Loan Repayment Program FAQ
The purpose of the Law School’s Loan Repayment Assistance Program (LRAP) is to alleviate the debt burden of our graduates who work in public interest. To that end, we have designed a simple, generous, and inclusive program that offers the University of Chicago Law School graduate who works in public interest for ten years a free Law School education.
Who qualifies for the new program?
The class of 2013 will be the first class entirely under the new LRAP. The Classes of 2011 and 2012 may elect to use the new LRAP or prior loan repayment program, HPIP.
What about graduates prior to 2011?
Those having graduated prior to 2011 are not eligible for this new program; instead, they may seek assistance through the loan repayment program applicable to their class year. For more information, please contact the financial aid office.
To qualify, what kind of position must I secure?
Any graduate seeking assistance under the new LRAP must be engaged in the full-time practice of law, or in a position normally requiring a law degree, in a non-profit organization or government office, other than legal academia. The Public Interest Committee will review and determine eligibility. If you have questions about eligibility, please feel free to contact the Committee.
Do judicial clerkships qualify?
Yes, all full-time post-graduate state or federal judicial clerkships qualify as eligible positions. The Law School is proud of the high number of graduates who clerk and we are committed to supporting their service.
Can I receive assistance even if I am not sure that I will continue working in a public interest position after I complete my judicial clerkship?
Yes, you absolutely may receive assistance while you are a judicial clerk regardless of whether you continue in a public sector position after your clerkship. Each year that you would like to participate in the program you must complete and submit a simple application that will be reviewed by the Public Interest Committee. If you qualify for the program, you will be offered an award for that year only. The following year, if you would like to continue with the program, you may submit an updated application.
What are the salary requirements?
The LRAP is the most generous of its kind. Graduates earning as much as $80,000 annually may participate in the program provided they have met all other requirements.
If I am married, is my spouse’s income considered?
No, we do not factor in spousal income or personal assets. For the Law School only your salary, your position, and your commitment are relevent.
Which loans are covered under the Law School's LRAP?
All federal loans, certified by the Student Loan Administration, used to cover the standard cost of law school attendance are eligible for inclusion. Transfer students may receive assistance only for loans acquired at the University of Chicago Law School.
Must I select a specific federal repayment program if I would like to participate?
Yes, all loans must be placed into the federal Income-Based Repayment Program (IBR). We believe that this is the most cost-effective program for our graduates. This program calculates your monthly payment based on your salary instead of your overall debt. Individuals who participate in IBR are never required to pay more than 15% of their yearly income towards their loans.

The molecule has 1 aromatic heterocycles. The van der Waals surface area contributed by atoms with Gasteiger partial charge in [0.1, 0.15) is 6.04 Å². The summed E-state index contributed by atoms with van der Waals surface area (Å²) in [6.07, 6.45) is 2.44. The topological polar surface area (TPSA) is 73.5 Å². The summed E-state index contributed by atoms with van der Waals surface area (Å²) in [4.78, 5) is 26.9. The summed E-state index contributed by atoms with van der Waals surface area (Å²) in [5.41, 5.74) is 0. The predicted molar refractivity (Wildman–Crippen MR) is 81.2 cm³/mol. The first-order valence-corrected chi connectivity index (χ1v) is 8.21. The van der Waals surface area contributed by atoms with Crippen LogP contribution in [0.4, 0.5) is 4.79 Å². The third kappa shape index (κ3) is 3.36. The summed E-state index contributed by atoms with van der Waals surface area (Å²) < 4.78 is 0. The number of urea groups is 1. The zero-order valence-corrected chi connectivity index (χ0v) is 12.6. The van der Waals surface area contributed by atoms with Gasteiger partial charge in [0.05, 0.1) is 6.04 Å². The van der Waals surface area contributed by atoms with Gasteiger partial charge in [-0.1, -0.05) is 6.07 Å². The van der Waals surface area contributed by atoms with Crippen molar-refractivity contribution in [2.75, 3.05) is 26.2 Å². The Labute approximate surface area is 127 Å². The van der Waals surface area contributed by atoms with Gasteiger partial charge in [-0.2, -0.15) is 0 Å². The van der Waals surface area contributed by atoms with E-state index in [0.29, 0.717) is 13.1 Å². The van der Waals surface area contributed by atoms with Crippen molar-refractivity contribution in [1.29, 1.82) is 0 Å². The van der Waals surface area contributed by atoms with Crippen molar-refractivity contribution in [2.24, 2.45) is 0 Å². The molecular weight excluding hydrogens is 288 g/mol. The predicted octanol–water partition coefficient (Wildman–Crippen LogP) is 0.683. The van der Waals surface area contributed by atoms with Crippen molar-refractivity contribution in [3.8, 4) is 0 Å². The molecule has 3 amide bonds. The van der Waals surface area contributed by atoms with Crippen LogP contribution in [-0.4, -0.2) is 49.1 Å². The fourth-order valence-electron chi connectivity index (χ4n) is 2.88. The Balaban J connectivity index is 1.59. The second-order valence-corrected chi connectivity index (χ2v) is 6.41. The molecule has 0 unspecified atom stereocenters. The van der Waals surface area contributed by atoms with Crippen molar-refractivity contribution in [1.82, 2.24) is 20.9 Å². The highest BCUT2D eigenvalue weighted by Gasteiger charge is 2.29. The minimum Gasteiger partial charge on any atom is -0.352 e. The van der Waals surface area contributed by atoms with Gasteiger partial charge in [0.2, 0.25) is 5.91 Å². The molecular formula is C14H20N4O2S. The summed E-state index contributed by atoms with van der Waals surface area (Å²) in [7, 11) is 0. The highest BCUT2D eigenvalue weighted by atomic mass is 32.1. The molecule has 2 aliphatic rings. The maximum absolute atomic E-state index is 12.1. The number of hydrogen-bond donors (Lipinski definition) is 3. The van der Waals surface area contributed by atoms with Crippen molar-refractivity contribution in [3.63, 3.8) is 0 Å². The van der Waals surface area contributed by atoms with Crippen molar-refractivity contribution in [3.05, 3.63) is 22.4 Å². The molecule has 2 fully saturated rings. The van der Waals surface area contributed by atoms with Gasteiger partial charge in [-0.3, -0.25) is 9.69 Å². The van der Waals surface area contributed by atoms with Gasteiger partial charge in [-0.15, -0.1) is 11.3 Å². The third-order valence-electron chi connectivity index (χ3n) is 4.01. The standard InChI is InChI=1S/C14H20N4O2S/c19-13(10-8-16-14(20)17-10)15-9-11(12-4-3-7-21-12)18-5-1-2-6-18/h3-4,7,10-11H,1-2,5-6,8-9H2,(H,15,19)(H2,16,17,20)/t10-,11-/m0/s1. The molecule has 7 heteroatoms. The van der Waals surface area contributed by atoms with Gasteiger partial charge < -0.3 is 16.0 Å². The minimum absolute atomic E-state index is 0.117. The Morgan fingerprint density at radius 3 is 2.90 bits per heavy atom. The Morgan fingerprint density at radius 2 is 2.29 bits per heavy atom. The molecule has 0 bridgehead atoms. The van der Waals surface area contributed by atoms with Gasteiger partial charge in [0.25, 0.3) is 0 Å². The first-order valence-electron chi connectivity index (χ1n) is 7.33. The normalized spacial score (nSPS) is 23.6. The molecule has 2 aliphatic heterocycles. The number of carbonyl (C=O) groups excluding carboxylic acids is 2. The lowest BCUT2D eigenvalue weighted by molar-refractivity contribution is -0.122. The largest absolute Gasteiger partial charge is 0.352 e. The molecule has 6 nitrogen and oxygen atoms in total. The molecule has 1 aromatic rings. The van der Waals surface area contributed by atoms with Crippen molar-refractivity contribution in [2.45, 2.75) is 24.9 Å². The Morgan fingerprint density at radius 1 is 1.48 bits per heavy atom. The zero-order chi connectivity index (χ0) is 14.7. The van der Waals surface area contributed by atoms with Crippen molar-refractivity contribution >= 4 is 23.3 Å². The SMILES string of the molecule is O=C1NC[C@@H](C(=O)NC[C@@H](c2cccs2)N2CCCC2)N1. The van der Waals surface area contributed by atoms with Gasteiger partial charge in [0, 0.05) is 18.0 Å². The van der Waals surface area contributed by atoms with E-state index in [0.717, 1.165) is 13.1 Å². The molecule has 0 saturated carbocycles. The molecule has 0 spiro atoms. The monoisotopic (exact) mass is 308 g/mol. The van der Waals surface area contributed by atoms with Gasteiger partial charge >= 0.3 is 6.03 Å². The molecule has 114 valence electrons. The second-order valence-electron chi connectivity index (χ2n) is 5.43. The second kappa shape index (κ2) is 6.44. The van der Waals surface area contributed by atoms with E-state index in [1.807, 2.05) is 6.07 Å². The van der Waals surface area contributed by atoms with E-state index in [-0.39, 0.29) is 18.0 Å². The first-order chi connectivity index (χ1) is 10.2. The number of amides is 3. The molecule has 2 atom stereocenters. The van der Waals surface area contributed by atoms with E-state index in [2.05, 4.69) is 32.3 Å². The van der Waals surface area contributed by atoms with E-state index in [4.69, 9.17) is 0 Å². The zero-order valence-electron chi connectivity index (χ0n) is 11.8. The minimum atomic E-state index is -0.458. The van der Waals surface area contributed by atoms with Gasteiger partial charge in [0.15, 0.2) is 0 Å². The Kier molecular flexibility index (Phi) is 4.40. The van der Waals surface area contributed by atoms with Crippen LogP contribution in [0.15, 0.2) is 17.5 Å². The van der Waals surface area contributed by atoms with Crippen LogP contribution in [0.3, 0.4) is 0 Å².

How much of my yearly loan payment will be covered by the Law School?
Each year that you work full-time in a qualifying position, and earn an income less than the generous salary cap, the Law School will cover the full amount of your IBR payments.
How long can I be enrolled in the Law School's LRAP?
The Law School will assist you for up to ten years after graduation as long as you remain enrolled in IBR; after 10 years (120 good payments) of enrollment in IBR, the Federal Public Service Loan Forgiveness Program (PSLFP) will discharge any remaining federal student loan debt.
This means that a graduate who engages in qualifying work for 10 years, earns less than the salary cap, and maintains enrollment in IBR, will receive a FREE University of Chicago Law School education!
What If I need to take time off from public interest work?
The new LRAP allows for graduates to enter and exit the program at any time during their ten years of eligibility. Those seeking to take a parental leave may have their eligibility period extended.
What if I elect to discontinue my career in public service?
While we encourage graduates to continue careers in public interest, we understand that there are many factors influencing one’s career choices. It is important to know that if you leave public service, and discontinue IBR before the completion of the ten years, you will likely see a negative amortization of your loans. To assist with this consequence, the Law School is offering graduates having completed at least five years of service, a one-time $10,000 payout.
Is there anything that else that I should know?
Yes, if you are interested in learning more about the program, please contact the Law School's Financial Aid Office. Eligible graduates interested in applying for any loan repayment assistance should schedule an appointment for loan counseling in the spring quarter. The application will be available on the Law School website in the November.
Finally, it is important to note that the Law School’s program works in concert with both the Federal Public Service Loan Forgiveness and the Federal Income-Based Repayment Program. Both of these programs are subject to federal approval. Should there be changes in federal programming, the Law School's LRAP will be adjusted accordingly.